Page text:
Nearly three dozen current and former prosecutors, former judges, and former U.S. Department of Justice officials signed an amicus curiae (“friend of the court”) brief filed Wednesday in Hamner v. Burls, a case in the U.S Court of Appeals for the Eighth Circuit concerning the placement of a mentally ill prisoner in solitary confinement for 203 days after he reported another inmate’s planned attack on a correctional officer. The brief was authored by Georgetown Law’s Institute for Constitutional Advocacy and Protection (ICAP).

Mr. Hamner filed a lawsuit alleging violations of his constitutional rights based on his prolonged solitary confinement. The district court dismissed Mr. Hamner’s claims and the Eighth Circuit affirmed the dismissal on appeal.  Without deciding whether Mr. Hamner’s constitutional rights had been violated, the Eighth Circuit held that the defendants had qualified immunity from suit because the constitutional rights Mr. Hamner claimed were not “clearly established” by the courts—a necessary prerequisite for Mr. Hamner to obtain damages in this case.

Mr. Hamner now seeks rehearing of the Eighth Circuit’s decision.  The amicus brief filed on Wednesday supports Mr. Hamner’s request, arguing that the court should answer the constitutional questions that Mr. Hamner’s case raises in order to provide much needed guidance about the use of solitary confinement in state and federal prisons.  The brief further explains why the issues raised by solitary confinement are of particular importance to prosecutors, judges, and Justice Department officials: the overuse of solitary confinement erodes public trust in the criminal justice system, thereby impeding efforts to protect public safety; it undermines the criminal justice system’s rehabilitative goals; and it is detrimental to efforts to obtain extradition from foreign nations.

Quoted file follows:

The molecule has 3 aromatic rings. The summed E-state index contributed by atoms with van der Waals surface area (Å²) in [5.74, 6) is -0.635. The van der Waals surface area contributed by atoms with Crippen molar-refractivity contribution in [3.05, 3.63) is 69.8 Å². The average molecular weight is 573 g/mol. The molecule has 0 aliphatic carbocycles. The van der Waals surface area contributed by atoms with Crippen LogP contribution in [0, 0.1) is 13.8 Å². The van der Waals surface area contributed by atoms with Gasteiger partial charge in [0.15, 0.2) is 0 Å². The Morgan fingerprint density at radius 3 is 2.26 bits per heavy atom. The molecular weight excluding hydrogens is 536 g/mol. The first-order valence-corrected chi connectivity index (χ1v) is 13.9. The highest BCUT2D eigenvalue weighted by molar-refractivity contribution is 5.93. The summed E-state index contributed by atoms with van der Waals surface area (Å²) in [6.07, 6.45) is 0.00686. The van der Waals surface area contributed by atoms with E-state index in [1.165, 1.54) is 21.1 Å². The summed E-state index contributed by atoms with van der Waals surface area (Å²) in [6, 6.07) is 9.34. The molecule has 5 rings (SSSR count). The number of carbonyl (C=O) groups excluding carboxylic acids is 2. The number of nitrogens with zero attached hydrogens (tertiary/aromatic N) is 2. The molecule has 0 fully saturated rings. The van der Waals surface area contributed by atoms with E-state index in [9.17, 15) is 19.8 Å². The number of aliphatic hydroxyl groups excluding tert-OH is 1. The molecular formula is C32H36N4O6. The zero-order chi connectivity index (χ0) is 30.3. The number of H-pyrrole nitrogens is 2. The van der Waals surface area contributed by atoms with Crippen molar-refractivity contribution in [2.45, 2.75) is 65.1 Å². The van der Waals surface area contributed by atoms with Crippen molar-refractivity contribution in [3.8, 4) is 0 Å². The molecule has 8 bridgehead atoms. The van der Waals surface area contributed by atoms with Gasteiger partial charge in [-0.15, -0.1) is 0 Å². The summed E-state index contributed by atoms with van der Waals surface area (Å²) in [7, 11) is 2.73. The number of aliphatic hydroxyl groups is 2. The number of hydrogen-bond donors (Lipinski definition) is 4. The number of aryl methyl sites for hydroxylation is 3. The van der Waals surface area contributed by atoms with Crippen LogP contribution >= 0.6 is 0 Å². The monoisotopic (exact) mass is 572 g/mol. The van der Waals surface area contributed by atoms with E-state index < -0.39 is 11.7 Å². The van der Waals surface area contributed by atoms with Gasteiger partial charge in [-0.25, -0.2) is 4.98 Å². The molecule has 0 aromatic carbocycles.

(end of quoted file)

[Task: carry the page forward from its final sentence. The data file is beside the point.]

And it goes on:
“Mr. Hamner’s case highlights many of the concerns prosecutors have with solitary confinement.  He appears to have been subjected to segregation because he provided assistance in preventing a crime—a serious disincentive for those who would otherwise want to help prevent and prosecute crime in the future,” said Mary McCord, Legal Director at the Institute for Constitutional Advocacy and Protection and Visiting Professor of Law at Georgetown University Law Center.  “And he was placed in solitary confinement despite known serious mental health issues, which were made worse by his separation from meaningful stimulation and human contact. It is time that the courts address the grave concerns raised by the continued use of prolonged solitary confinement in jails and prisons across the country.”

The brief can be found here.

About the Institute for Constitutional Advocacy and Protection (ICAP)

ICAP uses the power of the courts to defend American constitutional rights and values.  Based at Georgetown Law Center, ICAP draws on expert litigators, savvy litigation strategy, and the constitutional scholarship of Georgetown to vindicate individuals’ rights and to protect America’s constitutional way of life.  More information about ICAP can be found at